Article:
[Haskell-cafe] type-level programming support library
José Pedro Magalhães
jpm at cs.uu.nl
Mon Mar 30 03:28:42 EDT 2009
I suppose Lennart is referring to type-level . But type-level uses
functional dependencies, right?
There is also tfp , which uses type families. In general, how would you
say your work compares to these two?
On Mon, Mar 30, 2009 at 08:22, Lennart Augustsson <lennart at augustsson.net>wrote:
> There is already a library for type level number, called typelevel.
> It's nice because it uses decimal representation of numbers and can
> handle numbers of reasonable size.
> I use it in the LLVM bindings.
> -- Lennart
> On Mon, Mar 30, 2009 at 1:07 AM, spoon <spoon at killersmurf.com> wrote:
> > I've been doing some basic work on a support library for type level
> > programming ( see
> > http://hackage.haskell.org/trac/summer-of-code/ticket/1541 ). I know
> > there have been similar attempts using fundeps ( Edward Kmett showed me
> > some of his work, but I've lost the address... ) but this approach uses
> > type families.
> > Anyway, I would like to hear your critique!
> > Currently I have higher order type functions and ad-hoc parametrized
> > functions.
> > Here's what foldl looks like:
> > type family Foldl ( func :: * -> * -> * ) val list
> > type instance Foldl func val ( Cons first rest ) = Foldl func ( Eval
> > ( func val first ) ) rest
> > type instance Foldl func val Nill = val
> > Notice the use of Eval - this is a trick to enable us to pass around
> > data with kind * -> *, or whatever, and then trip this into becoming a
> > value. Here's an example, using this trick to define factorial:
> > -- multiplication
> > type family Times x y
> > type instance Times x Zero = Zero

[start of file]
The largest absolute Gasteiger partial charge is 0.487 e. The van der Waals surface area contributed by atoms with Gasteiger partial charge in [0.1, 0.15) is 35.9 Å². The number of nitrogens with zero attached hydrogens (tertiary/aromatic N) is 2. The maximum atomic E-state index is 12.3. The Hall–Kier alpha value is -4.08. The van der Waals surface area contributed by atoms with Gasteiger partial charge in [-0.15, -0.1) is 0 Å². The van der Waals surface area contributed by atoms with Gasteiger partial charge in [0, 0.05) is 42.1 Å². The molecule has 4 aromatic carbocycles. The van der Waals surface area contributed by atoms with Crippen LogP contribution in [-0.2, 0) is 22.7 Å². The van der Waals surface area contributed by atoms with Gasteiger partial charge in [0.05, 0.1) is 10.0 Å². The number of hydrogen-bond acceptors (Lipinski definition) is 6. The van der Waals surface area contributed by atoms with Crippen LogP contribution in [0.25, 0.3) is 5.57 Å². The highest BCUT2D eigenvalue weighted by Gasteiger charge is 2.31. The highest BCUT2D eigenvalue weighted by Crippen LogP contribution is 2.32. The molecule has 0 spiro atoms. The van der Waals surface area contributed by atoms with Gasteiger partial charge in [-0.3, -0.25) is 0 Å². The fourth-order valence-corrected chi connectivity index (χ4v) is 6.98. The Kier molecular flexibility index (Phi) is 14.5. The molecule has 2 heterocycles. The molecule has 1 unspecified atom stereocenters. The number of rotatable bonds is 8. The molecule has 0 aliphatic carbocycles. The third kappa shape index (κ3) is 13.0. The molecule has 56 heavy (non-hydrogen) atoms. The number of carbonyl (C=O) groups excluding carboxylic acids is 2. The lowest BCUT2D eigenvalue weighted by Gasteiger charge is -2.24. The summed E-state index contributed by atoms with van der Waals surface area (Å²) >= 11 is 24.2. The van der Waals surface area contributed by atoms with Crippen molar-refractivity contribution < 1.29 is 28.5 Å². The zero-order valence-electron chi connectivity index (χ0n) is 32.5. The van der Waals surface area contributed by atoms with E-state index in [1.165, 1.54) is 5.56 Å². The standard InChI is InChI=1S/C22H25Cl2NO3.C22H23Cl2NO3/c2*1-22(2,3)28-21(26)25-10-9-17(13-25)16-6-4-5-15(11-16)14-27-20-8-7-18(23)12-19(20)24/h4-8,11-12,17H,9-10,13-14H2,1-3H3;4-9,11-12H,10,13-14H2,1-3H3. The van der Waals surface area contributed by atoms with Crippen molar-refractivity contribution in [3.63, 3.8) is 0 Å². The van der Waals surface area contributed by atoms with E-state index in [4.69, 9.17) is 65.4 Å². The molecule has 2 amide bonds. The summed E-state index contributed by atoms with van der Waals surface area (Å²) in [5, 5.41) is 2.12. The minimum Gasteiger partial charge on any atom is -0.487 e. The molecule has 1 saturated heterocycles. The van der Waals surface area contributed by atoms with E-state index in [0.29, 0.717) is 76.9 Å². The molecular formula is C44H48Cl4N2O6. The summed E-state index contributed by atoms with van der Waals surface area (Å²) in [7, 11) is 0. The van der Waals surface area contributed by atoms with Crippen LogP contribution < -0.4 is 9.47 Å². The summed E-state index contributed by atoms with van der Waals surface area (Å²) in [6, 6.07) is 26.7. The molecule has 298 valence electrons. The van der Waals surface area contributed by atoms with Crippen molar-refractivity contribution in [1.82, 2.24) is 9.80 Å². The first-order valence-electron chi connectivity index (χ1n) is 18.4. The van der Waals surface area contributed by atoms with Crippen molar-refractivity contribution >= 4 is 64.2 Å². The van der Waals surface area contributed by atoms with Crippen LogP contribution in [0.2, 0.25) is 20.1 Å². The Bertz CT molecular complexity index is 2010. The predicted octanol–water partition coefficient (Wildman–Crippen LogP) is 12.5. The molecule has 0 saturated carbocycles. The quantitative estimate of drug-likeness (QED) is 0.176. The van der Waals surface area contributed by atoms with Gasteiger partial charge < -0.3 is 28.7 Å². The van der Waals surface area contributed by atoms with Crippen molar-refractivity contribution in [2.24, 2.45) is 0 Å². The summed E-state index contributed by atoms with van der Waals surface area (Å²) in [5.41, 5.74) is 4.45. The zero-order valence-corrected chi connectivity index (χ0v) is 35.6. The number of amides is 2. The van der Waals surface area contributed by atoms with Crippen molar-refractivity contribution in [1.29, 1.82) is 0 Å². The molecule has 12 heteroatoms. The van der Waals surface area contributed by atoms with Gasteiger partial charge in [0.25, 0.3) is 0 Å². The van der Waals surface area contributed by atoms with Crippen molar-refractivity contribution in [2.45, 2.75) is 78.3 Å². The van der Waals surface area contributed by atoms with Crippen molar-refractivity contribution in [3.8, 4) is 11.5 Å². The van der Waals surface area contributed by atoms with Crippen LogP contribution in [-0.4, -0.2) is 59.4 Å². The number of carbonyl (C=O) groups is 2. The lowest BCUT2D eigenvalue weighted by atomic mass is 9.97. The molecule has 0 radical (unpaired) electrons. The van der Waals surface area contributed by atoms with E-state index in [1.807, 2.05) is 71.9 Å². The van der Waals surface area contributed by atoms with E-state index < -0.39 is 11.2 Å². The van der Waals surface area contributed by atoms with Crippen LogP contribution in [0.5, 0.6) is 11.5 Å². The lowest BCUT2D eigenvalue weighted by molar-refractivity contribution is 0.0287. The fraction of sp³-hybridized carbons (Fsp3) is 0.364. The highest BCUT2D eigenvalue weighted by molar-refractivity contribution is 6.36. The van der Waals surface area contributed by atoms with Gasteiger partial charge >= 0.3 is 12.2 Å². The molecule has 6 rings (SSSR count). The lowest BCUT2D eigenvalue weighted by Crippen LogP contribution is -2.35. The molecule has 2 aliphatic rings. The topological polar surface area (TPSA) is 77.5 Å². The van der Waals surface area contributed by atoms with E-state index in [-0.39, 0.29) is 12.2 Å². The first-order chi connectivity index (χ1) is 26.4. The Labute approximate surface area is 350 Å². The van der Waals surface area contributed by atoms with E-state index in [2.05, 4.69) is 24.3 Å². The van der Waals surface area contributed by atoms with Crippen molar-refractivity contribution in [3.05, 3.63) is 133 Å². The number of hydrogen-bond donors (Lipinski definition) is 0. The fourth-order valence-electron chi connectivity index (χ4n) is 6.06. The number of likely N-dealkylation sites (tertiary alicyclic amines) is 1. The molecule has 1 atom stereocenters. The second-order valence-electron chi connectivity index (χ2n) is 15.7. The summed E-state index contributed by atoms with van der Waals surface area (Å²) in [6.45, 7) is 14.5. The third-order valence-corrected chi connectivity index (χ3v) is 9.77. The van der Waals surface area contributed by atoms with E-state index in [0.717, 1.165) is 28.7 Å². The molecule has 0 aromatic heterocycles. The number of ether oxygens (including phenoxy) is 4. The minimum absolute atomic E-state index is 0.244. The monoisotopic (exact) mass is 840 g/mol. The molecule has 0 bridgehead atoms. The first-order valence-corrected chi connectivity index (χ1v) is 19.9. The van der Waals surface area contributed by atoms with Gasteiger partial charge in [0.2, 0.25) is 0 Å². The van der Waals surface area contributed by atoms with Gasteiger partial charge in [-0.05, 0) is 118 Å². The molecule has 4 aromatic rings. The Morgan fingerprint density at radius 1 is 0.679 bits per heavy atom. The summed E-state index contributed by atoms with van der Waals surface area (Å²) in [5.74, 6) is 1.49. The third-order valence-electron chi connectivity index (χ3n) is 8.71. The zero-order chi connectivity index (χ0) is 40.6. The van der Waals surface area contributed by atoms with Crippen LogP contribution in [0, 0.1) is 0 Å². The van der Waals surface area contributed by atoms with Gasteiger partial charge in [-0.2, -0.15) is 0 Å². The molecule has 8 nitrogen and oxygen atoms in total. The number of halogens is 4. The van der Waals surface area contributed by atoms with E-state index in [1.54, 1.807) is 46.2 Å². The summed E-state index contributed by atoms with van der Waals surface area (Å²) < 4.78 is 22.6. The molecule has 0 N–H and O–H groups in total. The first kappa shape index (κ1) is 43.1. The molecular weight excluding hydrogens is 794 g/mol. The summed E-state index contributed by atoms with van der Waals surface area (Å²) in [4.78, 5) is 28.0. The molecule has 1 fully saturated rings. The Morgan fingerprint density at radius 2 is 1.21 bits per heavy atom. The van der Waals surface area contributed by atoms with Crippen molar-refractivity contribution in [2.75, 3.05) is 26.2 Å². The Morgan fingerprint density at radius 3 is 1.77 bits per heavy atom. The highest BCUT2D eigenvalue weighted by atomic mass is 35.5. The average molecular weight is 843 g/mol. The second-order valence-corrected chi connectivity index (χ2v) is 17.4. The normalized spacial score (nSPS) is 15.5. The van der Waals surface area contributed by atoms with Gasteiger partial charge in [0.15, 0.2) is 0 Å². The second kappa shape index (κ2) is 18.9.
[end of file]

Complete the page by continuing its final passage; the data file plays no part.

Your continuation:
> > type instance Times x ( Succ y ) = Sum x ( Times x y )
> > -- The "first order" function version of Times
> > data TimesL x y
> > -- Where what Eval forced TimesL to become.
> > type instance Eval ( TimesL x y ) = Times x y
> > -- multiplies all the elements of list of Nat together
> > type Product l =
> > Foldl TimesL ( Succ Zero ) l
> > -- here list to creates a list from ( Succ Zero ) to the given number
> > type Factorial x =
> > Product ( ListTo x )
> > We can now use the function like this:
> > *TPrelude> result ( ) :: Factorial ( Succ ( Succ ( Succ ( Zero ) ) ) )
> > Succ (Succ (Succ (Succ (Succ (Succ Zero)))))
> > Using the parametrized types kinda reminds me of programming in Erlang:
> > -- What would conventionally be the monad type class, parametized over m
> > type family Bind m ma ( f :: * -> * )
> > type family Return m a
> > type family Sequence m ma mb
> > Here's the maybe monad:
> > -- Monad instance
> > type instance Bind ( Maybe t ) Nothing f = Nothing
> > type instance Bind ( Maybe t ) ( Just a ) f = Eval ( f a )
> > type instance Sequence ( Maybe t ) Nothing a = Nothing
> > type instance Sequence ( Maybe t ) ( Just a ) b = b
> > type instance Return ( Maybe t ) a = Just a
> > type instance Eval ( Just x ) = Just x
> > Here's an example:
> > *TPrelude> result ( ) :: Bind ( Maybe Nat ) ( Just Zero ) Just
> > Just Zero
> > For more information and to download the loose collection of module
> > implementing this please see:
> > http://www.killersmurf.com/projects/typelib
> > John Morrice
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